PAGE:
2. Bingel U, Wanigasekera V, Wiech K, et al. The effect of treatment expectation on drug efficacy: imaging the analgesic benefit of the opioid remifentanil. Sci Transl Med. 2011;3(70):70ra14.
  3. Reicherts P, Gerdes AB, Pauli P, Wieser M. Psychological placebo and nocebo effects on pain rely on expectation and previous experience. J Pain. 2016;17(2):203-214.
  4. Colloca L, Miller F. The nocebo effect and its relevance for clinical practice. Psychosom Med. 2011;73(7):598-603.
  5. Corsi N, Colloca L. Placebo and nocebo effects: the advantage of measuring expectations and psychological factors. Front Psychol. 2017;8:308.Go to:
  6. Horing B, Weimer K, Muth E, Enck P. Prediction of placebo responses: a systematic review of literature. Front Psychol. 2014;5:1079.
  7. Howe LC, Goyer JP, Crum AJ. Harnessing the placebo effect: exploring the influence of physician characteristics on placebo response. Health Psychol. 2017;36(11):1074-1082.
  8. Bingel U. Avoiding nocebo effects to optimize treatment outcome. JAMA. 2014;312(7):693-694.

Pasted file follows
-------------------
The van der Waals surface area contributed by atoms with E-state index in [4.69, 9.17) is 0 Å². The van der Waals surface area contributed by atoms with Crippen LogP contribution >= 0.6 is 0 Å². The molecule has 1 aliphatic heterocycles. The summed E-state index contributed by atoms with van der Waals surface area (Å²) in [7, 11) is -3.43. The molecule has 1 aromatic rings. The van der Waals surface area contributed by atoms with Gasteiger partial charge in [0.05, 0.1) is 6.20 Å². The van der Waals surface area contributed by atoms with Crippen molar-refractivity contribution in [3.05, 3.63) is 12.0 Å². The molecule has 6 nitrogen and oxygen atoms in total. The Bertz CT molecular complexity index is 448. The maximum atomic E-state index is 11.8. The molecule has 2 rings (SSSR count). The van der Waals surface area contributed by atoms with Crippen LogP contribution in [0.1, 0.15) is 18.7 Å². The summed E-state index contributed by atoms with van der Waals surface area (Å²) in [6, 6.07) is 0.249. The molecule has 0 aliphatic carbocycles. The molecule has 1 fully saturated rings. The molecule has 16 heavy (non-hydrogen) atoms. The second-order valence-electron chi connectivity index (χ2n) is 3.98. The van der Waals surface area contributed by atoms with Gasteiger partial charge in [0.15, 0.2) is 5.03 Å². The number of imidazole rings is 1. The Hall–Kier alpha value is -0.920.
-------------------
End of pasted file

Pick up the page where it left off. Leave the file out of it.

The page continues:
9. Petrie KJ, Cameron LD, Ellis CJ, Buick D, Weinman J. Changing illness perceptions after myocardial infarction: an early intervention randomized controlled trial. Psychosom Med. 2002;64(4):580-586.
  10. Barsky AJ, Saintfort R, Rogers MP, Borus JF. Nonspecific medication side effects and the nocebo phenomenon. JAMA. 2002;287:622-627.
  11. Colloca L, Finniss D. Nocebo effects, patient-clinician communication, and therapeutic outcomes. JAMA. 2012;307:567-568.
  12. Lawrence D, Egbert, MD, Battit GE, Welch CE, Barlett MK. Reduction of postoperative pain by encouragement and instruction of patients – a study of doctor-patient rapport. N Engl J Med. 1964;270:825-827.